Sundiver Paperback – 18 Jan 1996
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The Uplift books are as compulsive reading as anything ever published in the genre. (John Clute, THE ENCYCLOPEDIA OF SCIENCE FICTION)
His best stories surge forward with tremendous energy, each one avid to find some extrapolated consequence of its premise which will startle and challenge the reader. (INTERZONE)
About the Author
David Brin is the Hugo and Nebula award winning author of 12 books, possesses a doctorate in astrophysics and has served as a consultant for NASA. He lives in California.
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Top Customer Reviews
If the premise of the book is at all interesting, I recommend trying the book.
This is my favourite book in recent memory because of the individual quality and interplay of many factors.
First, David Brin creates a very interesting story with entertaining and plausible twists.
Second, the universe David Brin creates is a complex, dense, and consistent society that is intriguing even for well read SF readers, yet this context does not supercede or overwhelm the story.
Third, Brin manages to to develop likeable (and detestable), full and rounded characters unlike almost all SF writers.
Fourth, the book effectively can be read as commentary on scientific development and cultural evolution, which is interesting in its content and expertly expressed in the detailed exposition. (I must admit I generally care nothing for this stuff, bur Brin does it so well, I became intered in it for this series. Also, this side of things only interested me after I had fully enjoyed what a great story it is with great characters in such a weird universe)
Fifth, the interplay of the above as well as Brin's creative approach give the book an overall richness and depth that is reminiscent of the best works of Tolstoy, Doestoyevsky, and Solzhenitsyn.
So far, I have only read the first three books in the series, since the books are so good that I want to space them out for as long as possible though I'm always very eager to read the next book.
I hope you enjoy these books as well. They are a very fun read.
The Solar system, 2246. Humanity has narrowly avoided being given to another Patron race to 'complete' their 'long-abandoned' uplifting. At the time they were discovered, humanity had already uplifted chimpanzees and dolphins to sentience, and were able to claim Patron status for themselves, to the fury of many, far older races. When a scientific mission is launched from Mercury to investigate lifeforms discovered living in the Sun's upper layers, several other alien races are furious with humanity's temerity: the Galactic Library states that life cannot exist in the atmosphere of stars, so their claims are clearly lies intended to bolster their own status. Jacob Demwa, an expert in uplift, is called in to help clarify the situation, but he finds several human and alien factions battling to control the information about the discovery for their own ends, and some of them may be willing to kill to achieve their ends.Read more ›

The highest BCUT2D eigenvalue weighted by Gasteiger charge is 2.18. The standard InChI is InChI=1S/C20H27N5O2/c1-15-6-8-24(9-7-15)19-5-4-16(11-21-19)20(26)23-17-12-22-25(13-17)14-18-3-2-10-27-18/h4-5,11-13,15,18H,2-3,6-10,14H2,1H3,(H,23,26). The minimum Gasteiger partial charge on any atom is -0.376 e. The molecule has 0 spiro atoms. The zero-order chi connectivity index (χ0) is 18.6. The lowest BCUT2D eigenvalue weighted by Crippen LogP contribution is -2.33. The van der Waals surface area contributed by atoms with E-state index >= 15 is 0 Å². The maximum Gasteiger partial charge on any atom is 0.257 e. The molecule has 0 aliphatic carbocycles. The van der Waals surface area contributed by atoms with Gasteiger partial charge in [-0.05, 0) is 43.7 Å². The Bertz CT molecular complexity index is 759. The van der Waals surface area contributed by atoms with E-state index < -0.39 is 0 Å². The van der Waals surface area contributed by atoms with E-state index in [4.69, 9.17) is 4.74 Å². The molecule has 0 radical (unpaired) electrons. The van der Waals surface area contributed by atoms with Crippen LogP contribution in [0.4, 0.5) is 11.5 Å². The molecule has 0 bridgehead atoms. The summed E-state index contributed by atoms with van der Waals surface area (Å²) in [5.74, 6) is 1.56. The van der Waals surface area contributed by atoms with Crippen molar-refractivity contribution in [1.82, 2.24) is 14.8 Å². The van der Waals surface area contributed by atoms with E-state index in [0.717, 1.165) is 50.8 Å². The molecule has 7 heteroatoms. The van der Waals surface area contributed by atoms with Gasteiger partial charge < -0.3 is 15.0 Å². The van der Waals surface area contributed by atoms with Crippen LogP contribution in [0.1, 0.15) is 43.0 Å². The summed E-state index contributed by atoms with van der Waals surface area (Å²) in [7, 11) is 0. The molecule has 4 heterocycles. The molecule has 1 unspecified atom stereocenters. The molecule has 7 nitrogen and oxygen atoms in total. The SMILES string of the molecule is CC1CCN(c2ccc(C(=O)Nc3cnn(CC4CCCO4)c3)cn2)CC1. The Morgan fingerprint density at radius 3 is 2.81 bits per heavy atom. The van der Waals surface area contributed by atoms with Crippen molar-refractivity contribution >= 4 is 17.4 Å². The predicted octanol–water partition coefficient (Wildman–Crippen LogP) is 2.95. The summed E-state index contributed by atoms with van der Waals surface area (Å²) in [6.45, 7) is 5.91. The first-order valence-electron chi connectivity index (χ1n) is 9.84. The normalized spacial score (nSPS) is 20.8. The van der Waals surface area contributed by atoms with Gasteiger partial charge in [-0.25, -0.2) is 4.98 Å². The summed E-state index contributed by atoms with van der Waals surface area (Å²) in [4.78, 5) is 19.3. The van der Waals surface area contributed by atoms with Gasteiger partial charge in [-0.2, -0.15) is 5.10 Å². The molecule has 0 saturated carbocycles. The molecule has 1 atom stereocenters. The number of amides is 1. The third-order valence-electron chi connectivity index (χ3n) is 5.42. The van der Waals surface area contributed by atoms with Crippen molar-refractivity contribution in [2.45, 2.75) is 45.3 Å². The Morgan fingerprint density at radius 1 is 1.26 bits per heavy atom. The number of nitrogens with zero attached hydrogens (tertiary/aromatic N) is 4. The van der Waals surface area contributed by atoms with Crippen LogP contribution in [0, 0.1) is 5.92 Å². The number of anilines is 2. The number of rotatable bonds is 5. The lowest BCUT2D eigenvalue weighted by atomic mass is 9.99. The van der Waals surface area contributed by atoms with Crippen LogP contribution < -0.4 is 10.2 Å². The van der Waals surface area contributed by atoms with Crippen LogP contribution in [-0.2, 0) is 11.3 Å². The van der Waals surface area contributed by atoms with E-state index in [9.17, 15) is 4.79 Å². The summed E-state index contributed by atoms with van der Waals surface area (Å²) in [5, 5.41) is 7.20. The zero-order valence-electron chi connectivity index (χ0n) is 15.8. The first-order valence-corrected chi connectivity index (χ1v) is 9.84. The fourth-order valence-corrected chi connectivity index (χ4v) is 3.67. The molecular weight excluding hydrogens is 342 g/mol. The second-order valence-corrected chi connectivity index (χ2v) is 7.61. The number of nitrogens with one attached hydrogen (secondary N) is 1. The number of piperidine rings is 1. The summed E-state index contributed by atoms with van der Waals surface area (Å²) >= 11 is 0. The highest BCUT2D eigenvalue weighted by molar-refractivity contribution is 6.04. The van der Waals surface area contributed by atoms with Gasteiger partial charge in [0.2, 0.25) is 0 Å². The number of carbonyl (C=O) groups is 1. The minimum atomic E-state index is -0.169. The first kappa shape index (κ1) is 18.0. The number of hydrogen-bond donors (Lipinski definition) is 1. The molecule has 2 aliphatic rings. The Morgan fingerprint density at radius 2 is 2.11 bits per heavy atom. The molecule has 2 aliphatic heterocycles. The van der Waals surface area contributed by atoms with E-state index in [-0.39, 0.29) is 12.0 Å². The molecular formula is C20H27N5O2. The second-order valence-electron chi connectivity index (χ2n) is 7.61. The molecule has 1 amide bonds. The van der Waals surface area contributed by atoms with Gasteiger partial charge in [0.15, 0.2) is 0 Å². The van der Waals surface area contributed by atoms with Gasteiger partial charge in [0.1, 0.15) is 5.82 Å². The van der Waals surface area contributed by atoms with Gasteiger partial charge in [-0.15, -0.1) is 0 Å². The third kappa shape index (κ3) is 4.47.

The central concept in Sundiver is an interesting and clever one: all intelligent races in the galaxy have been uplifted to sentience by a parent race, although humanity is the exception to this as it appears they haven't. What they have done though is uplift two of Earth's other animals to sentience, the Dolphin and Chimpanzee, and in doing so have become a parent race themselves. With this done before they were discovered by the other races of the galaxy, humanity have been given a status that some within the galactic society believe they are not worthy of.
This is the backdrop to Sundiver and introduces the universe well, but it also shows that not everyone lives in total harmony. The universe throws up some interesting things - the galactic library that has details of all technologies and discoveries that all races share; the arrangement given to races regarding the planets they live on; the whole arrangement between parent and client races after they have been uplifted. I could go on a long time, but suffice to say that this is a setting that very much appealed to me and gave a great seansawunda.
I've detoured a little here and gone into more detail about the setting than I have about the story.Read more ›
Most Recent Customer Reviews
Having read and enjoyed other Brin books I was looking forward to this and the rest of the trilogy but I just couldn't make it to the end of the first book, the concept of the... Read morePublished 9 months ago by gavv8
An original story which suffered a bit in the telling. The plot wandered for quite a while and it was hard to work out what was going on and felt a bit contrived but still good... Read morePublished 19 months ago by Mr. Mark A. Laborda
Not a bad story but showing its age - very stagey and a bit trite. One thing he doesn't seem to be that good at is imagining future technology. Read morePublished on 22 July 2013 by A. Mackintosh
Sundiver was the first book in the original "Uplift" hard science fiction trilogy, which was followed by a second trilogy a few years later. Read morePublished on 4 July 2009 by Marshall Lord
David Brin's "Sundiver" stands out through taking an established idea -that of older, sentient, often alien races fostering the development of emerging sentient races- and... Read morePublished on 12 April 2006 by Semioticghost
The ideas in this book are interesting, but the writing is so very poor that you may find it impossible to appreciate their development. Read morePublished on 8 Aug. 2004
I have read the first three books of the UPLIFT Series so far. This book made me to read the other two. Read morePublished on 9 Jan. 2002 by firstname.lastname@example.org